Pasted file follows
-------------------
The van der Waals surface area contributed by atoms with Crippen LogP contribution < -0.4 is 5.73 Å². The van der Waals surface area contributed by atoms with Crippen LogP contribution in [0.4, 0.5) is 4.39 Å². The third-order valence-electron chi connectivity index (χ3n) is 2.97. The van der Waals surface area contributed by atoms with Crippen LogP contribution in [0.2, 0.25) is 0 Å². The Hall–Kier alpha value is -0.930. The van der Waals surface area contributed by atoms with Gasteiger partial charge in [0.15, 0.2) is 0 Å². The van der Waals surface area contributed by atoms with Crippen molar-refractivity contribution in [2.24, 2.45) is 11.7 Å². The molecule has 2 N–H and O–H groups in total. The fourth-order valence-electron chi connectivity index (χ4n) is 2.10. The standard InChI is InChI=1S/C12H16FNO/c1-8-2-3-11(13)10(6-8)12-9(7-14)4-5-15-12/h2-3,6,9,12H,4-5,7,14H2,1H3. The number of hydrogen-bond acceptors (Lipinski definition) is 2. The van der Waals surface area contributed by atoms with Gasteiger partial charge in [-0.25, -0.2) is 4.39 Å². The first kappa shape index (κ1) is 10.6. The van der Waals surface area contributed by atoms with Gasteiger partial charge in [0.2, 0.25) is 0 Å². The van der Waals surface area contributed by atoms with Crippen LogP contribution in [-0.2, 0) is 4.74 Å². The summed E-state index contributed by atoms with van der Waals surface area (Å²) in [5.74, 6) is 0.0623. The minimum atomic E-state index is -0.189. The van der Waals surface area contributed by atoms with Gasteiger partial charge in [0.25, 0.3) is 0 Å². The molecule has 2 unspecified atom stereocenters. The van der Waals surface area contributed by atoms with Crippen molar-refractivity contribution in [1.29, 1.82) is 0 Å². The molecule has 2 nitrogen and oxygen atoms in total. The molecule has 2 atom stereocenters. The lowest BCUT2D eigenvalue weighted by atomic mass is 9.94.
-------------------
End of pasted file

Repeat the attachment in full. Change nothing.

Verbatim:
The van der Waals surface area contributed by atoms with Crippen LogP contribution < -0.4 is 5.73 Å². The van der Waals surface area contributed by atoms with Crippen LogP contribution in [0.4, 0.5) is 4.39 Å². The third-order valence-electron chi connectivity index (χ3n) is 2.97. The van der Waals surface area contributed by atoms with Crippen LogP contribution in [0.2, 0.25) is 0 Å². The Hall–Kier alpha value is -0.930. The van der Waals surface area contributed by atoms with Gasteiger partial charge in [0.15, 0.2) is 0 Å². The van der Waals surface area contributed by atoms with Crippen molar-refractivity contribution in [2.24, 2.45) is 11.7 Å². The molecule has 2 N–H and O–H groups in total. The fourth-order valence-electron chi connectivity index (χ4n) is 2.10. The standard InChI is InChI=1S/C12H16FNO/c1-8-2-3-11(13)10(6-8)12-9(7-14)4-5-15-12/h2-3,6,9,12H,4-5,7,14H2,1H3. The number of hydrogen-bond acceptors (Lipinski definition) is 2. The van der Waals surface area contributed by atoms with Gasteiger partial charge in [-0.25, -0.2) is 4.39 Å². The first kappa shape index (κ1) is 10.6. The van der Waals surface area contributed by atoms with Gasteiger partial charge in [0.2, 0.25) is 0 Å². The van der Waals surface area contributed by atoms with Crippen LogP contribution in [-0.2, 0) is 4.74 Å². The summed E-state index contributed by atoms with van der Waals surface area (Å²) in [5.74, 6) is 0.0623. The minimum atomic E-state index is -0.189. The van der Waals surface area contributed by atoms with Gasteiger partial charge in [0.25, 0.3) is 0 Å². The molecule has 2 unspecified atom stereocenters. The van der Waals surface area contributed by atoms with Crippen molar-refractivity contribution in [1.29, 1.82) is 0 Å². The molecule has 2 nitrogen and oxygen atoms in total. The molecule has 2 atom stereocenters. The lowest BCUT2D eigenvalue weighted by atomic mass is 9.94.